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Fake News and Alternative Facts: A Guide to News Literacy: Critical Thinking

A guide to developing critical thinking skills for news literacy

What is "Fake News?"

Fake News may take many different forms, but the essential element is always that it is partially or completely false. It may be urban legend, rumor, badly sourced writing, deliberate misinformation, or intended as humor or parody. As an information consumer, it is your responsibility to evaluate news sources for credibility, authority, and purpose, both for your own information needs and to prevent you from accidently sharing fake news to others. 

What are Alternative Facts?

The expression "Alternative facts" garnered widespread media attention on January 22, 2017 when used by Kellyanne Conway, Counselor to President Trump, while on NBC's Meet the Press. This sparked a national conversation on whether facts are variable and subject to interpretation.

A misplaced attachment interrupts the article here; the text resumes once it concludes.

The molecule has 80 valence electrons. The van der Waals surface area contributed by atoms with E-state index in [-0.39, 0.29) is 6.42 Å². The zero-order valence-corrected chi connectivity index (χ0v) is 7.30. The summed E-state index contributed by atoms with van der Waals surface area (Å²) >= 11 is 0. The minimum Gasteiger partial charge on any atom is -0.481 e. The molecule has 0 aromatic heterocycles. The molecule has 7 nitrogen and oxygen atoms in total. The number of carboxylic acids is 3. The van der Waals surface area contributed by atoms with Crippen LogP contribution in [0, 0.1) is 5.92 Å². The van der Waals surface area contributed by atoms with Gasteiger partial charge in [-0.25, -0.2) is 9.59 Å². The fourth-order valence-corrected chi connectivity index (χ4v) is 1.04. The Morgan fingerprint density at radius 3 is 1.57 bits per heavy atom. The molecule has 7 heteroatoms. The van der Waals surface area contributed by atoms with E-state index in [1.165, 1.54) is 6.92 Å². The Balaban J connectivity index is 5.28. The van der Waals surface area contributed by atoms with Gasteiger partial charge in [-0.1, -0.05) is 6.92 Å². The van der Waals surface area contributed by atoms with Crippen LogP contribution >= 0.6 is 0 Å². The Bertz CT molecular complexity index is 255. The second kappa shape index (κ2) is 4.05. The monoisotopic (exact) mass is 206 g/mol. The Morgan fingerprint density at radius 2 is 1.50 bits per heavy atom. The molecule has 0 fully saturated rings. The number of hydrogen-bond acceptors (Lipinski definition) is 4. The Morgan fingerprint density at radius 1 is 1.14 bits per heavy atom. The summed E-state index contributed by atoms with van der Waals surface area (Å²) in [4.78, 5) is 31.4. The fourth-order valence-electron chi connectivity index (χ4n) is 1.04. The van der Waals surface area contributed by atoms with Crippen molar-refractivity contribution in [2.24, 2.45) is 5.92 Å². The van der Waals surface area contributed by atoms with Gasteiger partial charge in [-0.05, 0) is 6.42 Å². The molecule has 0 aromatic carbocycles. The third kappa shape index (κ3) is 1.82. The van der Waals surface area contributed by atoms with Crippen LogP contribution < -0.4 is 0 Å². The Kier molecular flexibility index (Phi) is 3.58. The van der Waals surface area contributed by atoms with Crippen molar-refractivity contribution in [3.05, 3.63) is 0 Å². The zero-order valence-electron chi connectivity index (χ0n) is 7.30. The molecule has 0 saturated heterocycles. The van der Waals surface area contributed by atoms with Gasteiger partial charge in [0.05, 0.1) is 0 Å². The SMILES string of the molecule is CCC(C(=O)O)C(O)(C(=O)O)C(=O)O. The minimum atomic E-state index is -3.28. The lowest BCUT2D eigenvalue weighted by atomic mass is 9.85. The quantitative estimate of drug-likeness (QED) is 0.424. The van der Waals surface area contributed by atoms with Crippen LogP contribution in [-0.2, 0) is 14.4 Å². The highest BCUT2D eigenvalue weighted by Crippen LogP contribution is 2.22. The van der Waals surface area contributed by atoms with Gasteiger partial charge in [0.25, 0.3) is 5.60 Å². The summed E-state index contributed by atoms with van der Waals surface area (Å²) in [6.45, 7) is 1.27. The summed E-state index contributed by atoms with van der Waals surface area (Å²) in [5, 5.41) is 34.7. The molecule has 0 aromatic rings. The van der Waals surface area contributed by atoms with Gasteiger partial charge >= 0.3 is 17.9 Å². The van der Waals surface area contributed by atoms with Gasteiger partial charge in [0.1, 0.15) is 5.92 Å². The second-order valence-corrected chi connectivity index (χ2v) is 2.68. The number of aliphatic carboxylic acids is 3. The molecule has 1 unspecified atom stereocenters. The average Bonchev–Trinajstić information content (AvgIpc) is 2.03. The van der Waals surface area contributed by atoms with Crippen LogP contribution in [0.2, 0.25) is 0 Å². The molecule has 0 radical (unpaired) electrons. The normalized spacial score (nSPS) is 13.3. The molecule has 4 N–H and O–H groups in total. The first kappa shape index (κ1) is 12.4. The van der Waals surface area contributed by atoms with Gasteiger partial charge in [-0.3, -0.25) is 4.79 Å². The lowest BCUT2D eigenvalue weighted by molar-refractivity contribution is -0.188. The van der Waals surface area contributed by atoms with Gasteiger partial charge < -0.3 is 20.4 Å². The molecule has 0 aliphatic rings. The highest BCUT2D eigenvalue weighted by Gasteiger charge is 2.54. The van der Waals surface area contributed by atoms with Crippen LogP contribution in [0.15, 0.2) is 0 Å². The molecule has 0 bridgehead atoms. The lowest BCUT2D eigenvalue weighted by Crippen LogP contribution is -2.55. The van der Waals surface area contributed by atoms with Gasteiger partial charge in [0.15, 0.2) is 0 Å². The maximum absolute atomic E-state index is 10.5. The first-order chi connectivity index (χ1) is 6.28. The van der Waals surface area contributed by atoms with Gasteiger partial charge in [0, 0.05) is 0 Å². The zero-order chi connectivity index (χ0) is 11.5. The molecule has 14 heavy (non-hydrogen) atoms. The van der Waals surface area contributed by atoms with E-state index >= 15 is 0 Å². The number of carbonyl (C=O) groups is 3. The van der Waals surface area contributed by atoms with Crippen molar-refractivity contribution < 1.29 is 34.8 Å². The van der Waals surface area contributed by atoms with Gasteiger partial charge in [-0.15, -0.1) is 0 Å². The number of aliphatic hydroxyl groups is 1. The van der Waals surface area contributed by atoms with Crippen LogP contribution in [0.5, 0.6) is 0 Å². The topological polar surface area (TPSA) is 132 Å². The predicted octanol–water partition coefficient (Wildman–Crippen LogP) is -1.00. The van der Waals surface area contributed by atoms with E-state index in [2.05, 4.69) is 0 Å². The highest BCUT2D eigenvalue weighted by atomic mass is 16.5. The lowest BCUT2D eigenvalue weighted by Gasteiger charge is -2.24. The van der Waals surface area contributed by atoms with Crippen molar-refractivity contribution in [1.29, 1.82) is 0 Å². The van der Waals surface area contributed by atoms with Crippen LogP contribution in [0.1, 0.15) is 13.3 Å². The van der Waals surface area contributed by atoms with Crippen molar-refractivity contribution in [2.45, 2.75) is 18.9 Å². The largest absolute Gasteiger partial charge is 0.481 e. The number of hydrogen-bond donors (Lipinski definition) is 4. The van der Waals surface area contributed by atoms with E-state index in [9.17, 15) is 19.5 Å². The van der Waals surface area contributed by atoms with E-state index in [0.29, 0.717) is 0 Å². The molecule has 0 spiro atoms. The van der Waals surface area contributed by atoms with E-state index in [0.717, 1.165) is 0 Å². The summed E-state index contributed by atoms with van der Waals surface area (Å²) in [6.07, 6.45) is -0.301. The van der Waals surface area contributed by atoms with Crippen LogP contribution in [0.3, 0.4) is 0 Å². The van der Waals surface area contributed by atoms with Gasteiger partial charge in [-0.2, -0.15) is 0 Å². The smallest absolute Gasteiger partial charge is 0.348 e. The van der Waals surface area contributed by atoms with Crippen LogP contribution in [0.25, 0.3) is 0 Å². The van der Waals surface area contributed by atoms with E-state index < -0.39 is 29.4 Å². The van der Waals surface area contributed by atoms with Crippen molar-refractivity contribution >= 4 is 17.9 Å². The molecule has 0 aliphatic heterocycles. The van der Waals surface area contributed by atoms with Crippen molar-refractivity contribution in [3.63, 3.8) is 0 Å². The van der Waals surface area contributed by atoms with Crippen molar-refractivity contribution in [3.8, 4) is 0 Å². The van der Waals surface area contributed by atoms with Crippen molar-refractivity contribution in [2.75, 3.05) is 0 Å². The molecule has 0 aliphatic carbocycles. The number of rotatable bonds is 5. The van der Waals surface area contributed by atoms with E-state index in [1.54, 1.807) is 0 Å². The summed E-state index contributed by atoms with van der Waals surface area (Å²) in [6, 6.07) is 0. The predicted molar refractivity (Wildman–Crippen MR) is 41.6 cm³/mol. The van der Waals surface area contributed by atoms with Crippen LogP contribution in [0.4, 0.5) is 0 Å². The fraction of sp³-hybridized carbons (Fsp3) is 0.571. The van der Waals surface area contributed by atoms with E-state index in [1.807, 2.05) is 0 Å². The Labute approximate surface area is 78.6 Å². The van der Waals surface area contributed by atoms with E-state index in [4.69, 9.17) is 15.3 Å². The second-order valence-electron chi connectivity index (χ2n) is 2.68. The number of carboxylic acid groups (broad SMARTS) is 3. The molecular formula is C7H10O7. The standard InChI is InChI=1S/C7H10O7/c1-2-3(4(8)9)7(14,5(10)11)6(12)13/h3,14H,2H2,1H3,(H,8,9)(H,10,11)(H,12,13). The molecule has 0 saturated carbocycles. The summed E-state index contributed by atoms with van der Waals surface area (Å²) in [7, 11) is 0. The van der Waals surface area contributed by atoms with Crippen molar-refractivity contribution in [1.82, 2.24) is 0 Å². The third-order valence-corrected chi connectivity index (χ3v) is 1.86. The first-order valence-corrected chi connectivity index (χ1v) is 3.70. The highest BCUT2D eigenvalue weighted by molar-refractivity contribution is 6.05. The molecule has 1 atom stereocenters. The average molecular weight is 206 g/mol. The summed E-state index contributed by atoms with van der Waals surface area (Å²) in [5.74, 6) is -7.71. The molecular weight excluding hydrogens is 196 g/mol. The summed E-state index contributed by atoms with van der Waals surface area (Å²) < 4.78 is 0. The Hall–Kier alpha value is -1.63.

Oxford English Dictionary defines fact as:

"That which is known (or firmly believed) to be real or true; what has actually happened or is the case; truth attested by direct observation or authentic testimony; reality."

Quick Guide to Fake News

Source: The International Federation of Library Associations and Institutions (IFLA)

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Sally Stieglitz
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